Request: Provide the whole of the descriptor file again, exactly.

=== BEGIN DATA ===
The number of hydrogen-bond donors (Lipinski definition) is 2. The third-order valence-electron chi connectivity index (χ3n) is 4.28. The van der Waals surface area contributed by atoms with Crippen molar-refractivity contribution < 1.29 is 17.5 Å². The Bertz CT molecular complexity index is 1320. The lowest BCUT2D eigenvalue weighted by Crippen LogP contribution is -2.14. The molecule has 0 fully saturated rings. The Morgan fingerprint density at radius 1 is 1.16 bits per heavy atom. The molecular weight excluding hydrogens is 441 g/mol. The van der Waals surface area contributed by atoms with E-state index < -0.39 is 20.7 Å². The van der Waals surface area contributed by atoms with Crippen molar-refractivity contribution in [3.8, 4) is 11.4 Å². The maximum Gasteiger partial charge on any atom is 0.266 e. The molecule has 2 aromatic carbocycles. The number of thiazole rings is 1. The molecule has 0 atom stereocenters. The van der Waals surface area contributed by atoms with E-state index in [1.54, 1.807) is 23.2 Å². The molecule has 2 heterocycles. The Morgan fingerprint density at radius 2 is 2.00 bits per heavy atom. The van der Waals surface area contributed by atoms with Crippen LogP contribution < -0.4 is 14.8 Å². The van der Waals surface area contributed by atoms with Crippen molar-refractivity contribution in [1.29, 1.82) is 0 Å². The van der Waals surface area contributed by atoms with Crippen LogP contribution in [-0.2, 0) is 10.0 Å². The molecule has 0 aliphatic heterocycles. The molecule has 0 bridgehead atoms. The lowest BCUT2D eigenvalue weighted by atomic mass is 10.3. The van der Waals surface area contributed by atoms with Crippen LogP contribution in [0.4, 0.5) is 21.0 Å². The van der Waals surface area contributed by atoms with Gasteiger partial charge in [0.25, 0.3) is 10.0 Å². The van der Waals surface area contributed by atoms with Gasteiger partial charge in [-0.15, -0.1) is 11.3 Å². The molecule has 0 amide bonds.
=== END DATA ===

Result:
The number of hydrogen-bond donors (Lipinski definition) is 2. The third-order valence-electron chi connectivity index (χ3n) is 4.28. The van der Waals surface area contributed by atoms with Crippen molar-refractivity contribution < 1.29 is 17.5 Å². The Bertz CT molecular complexity index is 1320. The lowest BCUT2D eigenvalue weighted by Crippen LogP contribution is -2.14. The molecule has 0 fully saturated rings. The Morgan fingerprint density at radius 1 is 1.16 bits per heavy atom. The molecular weight excluding hydrogens is 441 g/mol. The van der Waals surface area contributed by atoms with E-state index < -0.39 is 20.7 Å². The van der Waals surface area contributed by atoms with Crippen molar-refractivity contribution in [3.8, 4) is 11.4 Å². The maximum Gasteiger partial charge on any atom is 0.266 e. The molecule has 2 aromatic carbocycles. The number of thiazole rings is 1. The molecule has 0 atom stereocenters. The van der Waals surface area contributed by atoms with E-state index in [1.54, 1.807) is 23.2 Å². The molecule has 2 heterocycles. The Morgan fingerprint density at radius 2 is 2.00 bits per heavy atom. The van der Waals surface area contributed by atoms with Crippen LogP contribution < -0.4 is 14.8 Å². The van der Waals surface area contributed by atoms with Crippen molar-refractivity contribution in [1.29, 1.82) is 0 Å². The van der Waals surface area contributed by atoms with Crippen LogP contribution in [-0.2, 0) is 10.0 Å². The molecule has 0 aliphatic heterocycles. The molecule has 0 bridgehead atoms. The lowest BCUT2D eigenvalue weighted by atomic mass is 10.3. The van der Waals surface area contributed by atoms with Crippen LogP contribution in [0.4, 0.5) is 21.0 Å². The van der Waals surface area contributed by atoms with Gasteiger partial charge in [0.25, 0.3) is 10.0 Å². The van der Waals surface area contributed by atoms with Gasteiger partial charge in [-0.15, -0.1) is 11.3 Å². The molecule has 0 amide bonds.